In the female thread 21, the maximum thread-groove width W21max is preferably twice the minimum thread-groove width W21min or smaller. The thread-groove width of the varying-thread-width portion 212 changes without becoming above the thread-groove width of the constant-thread-width portion 211. As such, the varying-thread-width portion 212 has the minimum thread-groove width W21min of the female thread 21. Further, the maximum thread-groove width W21max of the female thread 21 is the thread-groove width of the constant-thread-width portion 211.

In the male and female threads 11 and 21, mainly the varying-thread-width portions 112 and 212 contribute to the improvement of torque. The proportion of the entire male thread portion 11 represented by the varying-thread-width portion 112 may be decided as appropriate, taking account of the required torque. Similarly, the proportion of the entire female thread 21 represented by the varying-thread-width portion 212 may be decided as appropriate, taking account of the required torque. For example, 0<L112/L11<1, where L11 is the length of the entire male thread 11 as measured in the pipe-axis direction and L112 is the length of the varying-thread-width portion 112 as measured in the pipe-axis direction. Preferably, 0.3<L112/L11<1.0. Further, 0<L212/L21<1, where L21 is the length of the entire female thread 21 as measured in the pipe-axis direction and L212 is the length of the varying-thread-width portion 212 as measured in the pipe-axis direction. Preferably, 0.2<L212/L21<0.9.

FIG. 4A is a graph showing the stab lead and load lead of the pin and box. In the graph shown in FIG. 4A, the vertical axis represents the magnitude of lead while the horizontal axis represents the number of thread ridges as counted from the tip of the pin or the center of the box.

The stab lead and load lead of the pin and box will be described with reference to FIG. 4B. The stab lead of the pin is the distance D1a between adjacent stab flanks 11c of the male thread 11 as measured in the pipe-axis direction. The load lead of the pin is the distance D1b between adjacent load flanks 11d of the male thread 11 as measured in the pipe-axis direction. The stab lead of the box is the distance D2a between adjacent stab flanks 21c of the female thread 21 as measured in the pipe-axis direction. The load lead of the box is the distance D2b between adjacent load flanks 21d of the female thread 21 as measured in the pipe-axis direction.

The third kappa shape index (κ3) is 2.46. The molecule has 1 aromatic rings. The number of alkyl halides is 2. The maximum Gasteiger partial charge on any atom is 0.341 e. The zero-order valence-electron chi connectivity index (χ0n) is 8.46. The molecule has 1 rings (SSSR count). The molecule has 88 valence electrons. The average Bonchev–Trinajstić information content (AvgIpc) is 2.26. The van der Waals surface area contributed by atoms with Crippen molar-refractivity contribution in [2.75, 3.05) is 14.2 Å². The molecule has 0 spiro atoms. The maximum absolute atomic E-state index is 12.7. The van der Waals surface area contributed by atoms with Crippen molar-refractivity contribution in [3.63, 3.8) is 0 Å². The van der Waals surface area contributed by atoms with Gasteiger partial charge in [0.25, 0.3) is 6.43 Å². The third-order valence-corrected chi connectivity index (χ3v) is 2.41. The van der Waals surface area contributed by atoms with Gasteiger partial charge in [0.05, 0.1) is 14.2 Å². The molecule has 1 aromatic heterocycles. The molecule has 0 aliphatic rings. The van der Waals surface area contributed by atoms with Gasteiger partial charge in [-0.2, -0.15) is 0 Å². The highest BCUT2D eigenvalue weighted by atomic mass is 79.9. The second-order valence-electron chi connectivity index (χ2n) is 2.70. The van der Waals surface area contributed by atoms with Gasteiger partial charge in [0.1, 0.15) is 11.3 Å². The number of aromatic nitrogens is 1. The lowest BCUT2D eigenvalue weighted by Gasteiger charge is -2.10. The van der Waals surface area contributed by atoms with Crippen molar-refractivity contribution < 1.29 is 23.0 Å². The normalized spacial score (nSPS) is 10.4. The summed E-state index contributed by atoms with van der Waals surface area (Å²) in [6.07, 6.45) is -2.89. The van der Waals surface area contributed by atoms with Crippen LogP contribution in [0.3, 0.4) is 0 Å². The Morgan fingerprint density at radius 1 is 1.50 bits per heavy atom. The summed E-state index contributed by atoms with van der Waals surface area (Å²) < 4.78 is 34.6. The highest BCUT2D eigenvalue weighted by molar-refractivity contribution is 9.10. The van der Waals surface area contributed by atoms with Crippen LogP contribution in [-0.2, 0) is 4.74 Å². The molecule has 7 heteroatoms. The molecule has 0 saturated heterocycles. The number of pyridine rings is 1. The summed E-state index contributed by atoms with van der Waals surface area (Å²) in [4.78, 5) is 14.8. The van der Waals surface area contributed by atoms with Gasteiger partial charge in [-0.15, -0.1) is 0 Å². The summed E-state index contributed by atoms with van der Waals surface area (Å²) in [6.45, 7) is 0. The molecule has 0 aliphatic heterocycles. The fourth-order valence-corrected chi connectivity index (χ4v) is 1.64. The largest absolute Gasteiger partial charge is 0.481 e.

How the stab lead and load lead change will be described with reference to FIG. 4A. As shown in FIG. 4A, in the tip portion of the pin, i.e. varying-thread-width portion 112 (FIG. 3) of the male thread 11, the load lead is larger than the stab lead. Similarly, in the central portion of the box, i.e. varying-thread-width portion 212 (FIG. 3) of the female thread 21, the load lead is larger than the stab lead.

In the base portion of the pin, i.e. constant-thread-width portion 111 (FIG. 3) of the male thread 11, the stab lead is equal to the load lead. Similarly, in the end portion of the box 20, i.e. constant-thread-width portion 211 (FIG. 3) of the female thread 21, the stab lead is equal to the load lead.

The load leads of the pin and box are constant over the entire thread length. On the other hand, the stab leads of both the pin and box change. That is, in each of the pin and box, the stab lead increases at the switch from the varying-thread-width portion to the constant-thread-width portion.

As will be apparent from FIG. 4A, the length of the varying-thread-width portion of the female thread as measured in the pipe-axis direction, L212, is larger than the length of the varying-thread-width portion of the male thread as measured in the pipe-axis direction, L112. That is, the position of the switch in the pin from the varying-thread-width portion to the constant-thread-width portion is not exactly the same as the position of the switch in the box from the varying-thread-width portion to the constant-thread-width portion. More specifically, L212/L112>1.05. This is because, if these positions in the pin and box were exactly the same, thread ridges of the male thread could not easily fit into thread grooves of the female thread, which would make it difficult to screw the pin into the box.

(Method of Making Up Pin and Box)

The method of making up the pin 10 and box 20 will be described below.

As discussed above, the threaded connection 1 according to the present embodiment is a coupling-type threaded connection. Accordingly, pins 10 are screwed into the ends of the box 20 as determined along the pipe-axis direction.

Referring to FIGS. 1 and 2B, when one pin 10 is screwed into one end of the box 20 as determined along the pipe-axis direction, the male thread 11 of the pin 10 and the female thread 21 of the box 20 interfere with each other and, at some time point, load flanks 11d and stab flanks 11c of the varying-thread-width portion 112 of the male thread 11 contact the box 20. More specifically, load flanks 11d and stab flanks 11c of the varying-thread-width portion 112 contact load flanks 21d and stab flanks 21c of the associated female thread 21. Similarly, when the other pin 10 is screwed into the other end of the box 20 as determined along the pipe-axis direction, at some time point, load flanks 11d and stab flanks 11c of the varying-thread-width portion 112 of the male thread 11 of this other pin 10 contact load flanks 21d and stab flanks 21c of the associated female thread 21 (FIG. 2B). At this moment, the tips of the pins 10 are not in contact with each other, as shown in FIG. 1.